Talking at Flowcharts
Task resolution systems. Oh, good heavens.
In many modern tabletop games, you have a core mechanic that resolves most game situations. Whether combat, occult research, technological repair, or fast-talking the security guards into beliving you’re supposed to be here, there’s a common system to it all. It might be a d20-based system, or perhaps it uses the storytelling rules, or perhaps it’s the One Roll Engine or the Coinematic Unisystem. It might be damned simple or it might have graduating complexity. Combat is probably more specific and complicated than the other situational resolutions. Tabletop RPGs do have their roots in wargames, after all.
Most importantly, though, tabletop roleplaying games have a GM: real, live, thinking (in most cases) rules arbiter and narrative director who can interpret dice rolls, take the role of non-player characters, and improvise situational results.
In most cases, you don’t have that in a video game. You don’t have a guy there who can, through informational relay and creative interpretation, change the results.
In most cases, that’s fine. Most games are designed to do one thing well, so the fact that there is no “hacking” resolution mechanic in Starcraft II doesn’t matter. Lara Croft doesn’t have a portrait-painting minigame. Minecraft isn’t “missing” cryptography.
In most cases, though, the gameplay designed for non-combat contested tasks is just the combat system with anemic set dressing and a whitewash vaguely suggestive of what you wanted to do. The vast majority of computer roleplaying games are designed with combat first and foremost. “Roleplaying” in a computer game context really means “advancement,” not “you take on the persona,” and as such, fighting stuff to level is your primary gameplay.
Fast-talking or seducing an NPC with a social character in a computer RPG is usually just reskinned combat. You’re clicking the social attack button and subtracting that social attack value from whatever social defense value belongs to the NPC. You click your numbers at its numbers and eventually something happens, which is probably a text dump. It’s exactly the combat resolution system, except that combat has all sorts of nifty particle effects and fancy animated maneuvers and yomi-based move-and-countermove. Social interaction challenges maybe have some facial expression changes and your reward is READ THIS, FUCKER.
Combat has open-ended results, but when dealing with a computer-controlled NPC, the social interaction reward is either the linear plotline that you would have been on anyway regardless of your conversation, or it’s an extra handful of clicks through a dialogue tree (which is actually probably a dialogue diamond that’s going to likewise direct you back into the linear plotline that you would have been on anyway regardless of your conversation).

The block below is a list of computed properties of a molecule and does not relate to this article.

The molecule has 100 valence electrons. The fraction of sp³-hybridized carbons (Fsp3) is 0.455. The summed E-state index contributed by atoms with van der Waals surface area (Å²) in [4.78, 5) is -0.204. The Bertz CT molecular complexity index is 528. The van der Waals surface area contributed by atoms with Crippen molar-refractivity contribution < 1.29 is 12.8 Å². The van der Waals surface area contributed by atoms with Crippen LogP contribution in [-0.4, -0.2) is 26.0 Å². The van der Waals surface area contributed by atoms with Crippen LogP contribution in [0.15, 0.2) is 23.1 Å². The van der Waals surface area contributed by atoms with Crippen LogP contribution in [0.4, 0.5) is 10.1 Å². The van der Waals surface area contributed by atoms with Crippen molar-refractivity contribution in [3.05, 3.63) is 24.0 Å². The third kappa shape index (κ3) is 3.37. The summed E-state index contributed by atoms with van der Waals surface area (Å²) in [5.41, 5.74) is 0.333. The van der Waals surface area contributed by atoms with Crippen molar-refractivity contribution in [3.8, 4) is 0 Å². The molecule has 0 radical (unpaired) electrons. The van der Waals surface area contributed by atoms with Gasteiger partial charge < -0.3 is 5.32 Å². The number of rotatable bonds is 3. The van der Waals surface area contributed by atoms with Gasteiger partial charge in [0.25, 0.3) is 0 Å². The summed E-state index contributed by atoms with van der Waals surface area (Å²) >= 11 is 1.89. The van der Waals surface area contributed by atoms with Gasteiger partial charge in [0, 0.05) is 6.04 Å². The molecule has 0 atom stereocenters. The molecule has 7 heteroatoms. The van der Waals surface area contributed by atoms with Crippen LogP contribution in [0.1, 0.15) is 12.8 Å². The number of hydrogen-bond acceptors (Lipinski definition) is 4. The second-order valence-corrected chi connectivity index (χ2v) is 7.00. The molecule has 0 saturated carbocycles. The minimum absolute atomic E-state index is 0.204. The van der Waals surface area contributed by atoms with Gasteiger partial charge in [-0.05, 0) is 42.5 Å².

My big two offenders, largely because of their profile rather than doing it any worse than any other game, are Fallout III and Dragon Age. Both of these are basically combat engines with varying amounts of text piled into the interstices between combats. In Dragon Age, you can have extra cut scenes or dialogue options as a social character, but eventually, you’re going to do that goddamn quest or the game isn’t going to move forward. Fallout III lets you choose a flavor of additional dialogue text, but in no way does its claim that you can make any sort of character you want change the fact that you’re going to be firing that hunting rifle at mutants’ heads way more than you’re going to be Diplomacying the world into revitalization.
These are not “social interactions.” These are more obstacles to click through to get to the big fight at the end that you’re going to have to have anyway. At the best — at the very apex of what they can achieve — they’re lore-delivery vehicles. To paraphrase one of my recent favorite observations, an NPC is just an object you click to get text.
For true “social interaction” or investigation in a video game (to distinguish it from a tabletop RPG with a GM), the gameplay has to be different from the combat engine. If the combat engine requires me to select a target and then spam the hell out of the special attack buttons, then a social interaction engine that requires me to select a target and click the hell out of the “fast talk” and “devastating repartee” buttons is no different from that combat engine.
Further, when you put “social interaction” in a multiplayer game, and all it requires of the player is to click on some predefined sequences with an NPC, the designer is spitting in the player’s eye and insulting his family for three generations, at the very least. Social interactions are for interactions between players, not the limited-output constructs of the game. Whispering filthy innuendo to your PSP isn’t social interaction, either, so stop trying to tell a player that talking to an inanimate object is. This is a simulation of social interaction, just like videogame combat is a simulation of actual physical violence. Capcom doesn’t tell me I’m really engaging in some badass karate maneuvers when I’m playing Street Fighter.
Like I said, good heavens.